Eric Fiterman, the founder and CEO of Spotkick, a SaaS platform for security analytics and intelligence, told CSO during an interview that incident response will often depend on the size of the organization itself. His point being that no two plans are alike.
"Because some enterprises and organizations are large enough that they can spend time tracking things down; and then there are a lot of IT departments where that's not the main concern. The main concern is making things reliable and getting systems recovered and up as quickly as possible," he said.
The key, Fiterman added, is that organizations understand that incidents will happen.
"You're going to have some type of malicious activity that's going to impact what you're doing," he said, so organizations need to have a plan in place to deal with the various circumstances as they arise.
According to the Black Hat attendees that CSO spoke with, there are a few common problems when it comes to incident response, and unless plans were developed and tested beforehand, then these common problems show themselves at the worst possible time; during an actual incident.
"What IT gets right is that they know their infrastructure. They know where their data of value is, they know ingress points [and] they know egress points. It's their network, they understand how it works. What they get wrong is they don't use the working knowledge that they have of the network to understand how and incident would occur," Chris Pogue, the Director of Trustwave's SpiderLabs, told CSO in an interview.
"Attackers are there for a reason, not for fun and games. They're there to steal something, so that they can extract it and monetize it. So if [IT] would integrate the knowledge that they already have into their incident response capabilities, they'd be so much better off; because they'd know the targets, they could defend the targets, [and] they would know their ingress points, and their egress points."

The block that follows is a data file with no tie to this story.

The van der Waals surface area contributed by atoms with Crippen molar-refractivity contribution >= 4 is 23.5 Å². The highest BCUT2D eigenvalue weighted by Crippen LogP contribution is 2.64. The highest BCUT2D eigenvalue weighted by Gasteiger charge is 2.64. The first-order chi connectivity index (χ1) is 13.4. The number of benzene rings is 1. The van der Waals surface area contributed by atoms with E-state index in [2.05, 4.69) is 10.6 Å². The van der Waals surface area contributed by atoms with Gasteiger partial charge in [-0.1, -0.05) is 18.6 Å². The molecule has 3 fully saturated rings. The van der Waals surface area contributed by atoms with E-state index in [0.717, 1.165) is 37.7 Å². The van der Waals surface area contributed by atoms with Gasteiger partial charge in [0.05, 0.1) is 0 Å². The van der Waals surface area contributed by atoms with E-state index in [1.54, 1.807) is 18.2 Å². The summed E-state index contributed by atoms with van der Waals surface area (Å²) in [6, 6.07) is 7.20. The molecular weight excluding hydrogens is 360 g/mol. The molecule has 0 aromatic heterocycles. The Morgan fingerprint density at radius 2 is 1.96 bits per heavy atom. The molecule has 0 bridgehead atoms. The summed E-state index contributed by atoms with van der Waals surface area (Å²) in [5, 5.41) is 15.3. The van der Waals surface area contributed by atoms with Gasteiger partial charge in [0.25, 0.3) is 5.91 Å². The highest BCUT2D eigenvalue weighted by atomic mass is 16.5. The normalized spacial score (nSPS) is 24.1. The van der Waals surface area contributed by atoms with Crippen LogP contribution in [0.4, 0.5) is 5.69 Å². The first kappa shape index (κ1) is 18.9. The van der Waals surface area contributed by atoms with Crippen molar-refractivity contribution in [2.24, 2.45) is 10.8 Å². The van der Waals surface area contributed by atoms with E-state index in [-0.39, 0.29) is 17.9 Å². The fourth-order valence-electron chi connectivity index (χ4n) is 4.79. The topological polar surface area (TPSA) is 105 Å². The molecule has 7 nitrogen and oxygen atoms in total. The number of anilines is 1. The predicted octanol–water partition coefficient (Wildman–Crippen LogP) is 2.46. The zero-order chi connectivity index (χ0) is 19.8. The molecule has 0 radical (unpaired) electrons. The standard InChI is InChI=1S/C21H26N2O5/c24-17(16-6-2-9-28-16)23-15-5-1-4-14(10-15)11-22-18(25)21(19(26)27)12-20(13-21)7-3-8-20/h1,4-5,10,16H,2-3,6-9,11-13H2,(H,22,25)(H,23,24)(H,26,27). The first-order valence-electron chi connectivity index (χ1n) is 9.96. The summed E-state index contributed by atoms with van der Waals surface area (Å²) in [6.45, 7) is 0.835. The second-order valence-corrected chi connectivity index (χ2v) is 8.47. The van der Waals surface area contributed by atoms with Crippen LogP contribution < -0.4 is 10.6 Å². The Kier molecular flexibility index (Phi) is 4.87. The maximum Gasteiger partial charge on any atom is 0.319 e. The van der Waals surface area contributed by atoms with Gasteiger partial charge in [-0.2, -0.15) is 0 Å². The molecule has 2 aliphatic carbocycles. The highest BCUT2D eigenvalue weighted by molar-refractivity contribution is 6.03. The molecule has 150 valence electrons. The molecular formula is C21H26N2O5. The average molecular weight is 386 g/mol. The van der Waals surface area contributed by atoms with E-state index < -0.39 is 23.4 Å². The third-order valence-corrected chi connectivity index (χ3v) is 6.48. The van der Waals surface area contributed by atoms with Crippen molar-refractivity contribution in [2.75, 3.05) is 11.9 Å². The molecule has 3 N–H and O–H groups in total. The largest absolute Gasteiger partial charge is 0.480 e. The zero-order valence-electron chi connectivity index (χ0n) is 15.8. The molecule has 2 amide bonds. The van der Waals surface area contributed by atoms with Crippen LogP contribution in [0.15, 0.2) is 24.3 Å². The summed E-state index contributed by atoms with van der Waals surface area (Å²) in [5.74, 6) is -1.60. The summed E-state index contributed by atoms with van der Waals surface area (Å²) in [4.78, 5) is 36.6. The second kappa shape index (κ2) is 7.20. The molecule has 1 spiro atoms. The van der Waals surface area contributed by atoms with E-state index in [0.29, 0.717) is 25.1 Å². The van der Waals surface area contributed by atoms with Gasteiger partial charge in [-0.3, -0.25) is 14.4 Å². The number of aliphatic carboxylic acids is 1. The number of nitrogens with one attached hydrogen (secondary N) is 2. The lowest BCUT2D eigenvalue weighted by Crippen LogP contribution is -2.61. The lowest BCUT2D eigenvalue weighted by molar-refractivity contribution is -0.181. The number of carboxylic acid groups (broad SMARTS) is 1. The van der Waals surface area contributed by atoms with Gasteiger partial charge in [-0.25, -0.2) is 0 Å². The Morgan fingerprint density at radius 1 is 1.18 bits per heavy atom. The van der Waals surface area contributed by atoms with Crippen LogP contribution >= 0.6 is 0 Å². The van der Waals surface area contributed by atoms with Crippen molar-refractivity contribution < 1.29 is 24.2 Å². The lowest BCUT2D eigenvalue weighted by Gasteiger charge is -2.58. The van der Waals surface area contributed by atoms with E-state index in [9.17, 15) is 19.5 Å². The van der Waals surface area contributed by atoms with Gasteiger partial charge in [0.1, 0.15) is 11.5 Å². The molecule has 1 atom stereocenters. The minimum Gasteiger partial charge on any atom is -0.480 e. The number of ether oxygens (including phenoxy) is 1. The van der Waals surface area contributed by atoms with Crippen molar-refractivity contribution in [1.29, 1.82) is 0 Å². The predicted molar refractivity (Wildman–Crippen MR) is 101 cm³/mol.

One of the often repeated problems with incident response is that organizations rarely understand those who are attacking them, what the attacker is looking for, and how they are trying to get it.
This means understanding what's valuable to an attacker, and where it lives on your network. As mentioned by Pogue, knowing all the routes and access points to the critical data is a must, so that when something happens you can accurately flag the incident and deal with it appropriately.
The key though, is to apply this line of thinking to incidents other than vulnerability exploitations and malware, because there needs to be plans and processes in place to deal with lost or stolen laptops, accidental data disclosures, and malicious staffers who abuse their access. Further, there should be plans in place to cover incidents where an outsider is abusing an insider's access, which is the case for many persistent attacks, which often happen in smaller stages and rarely all at once.
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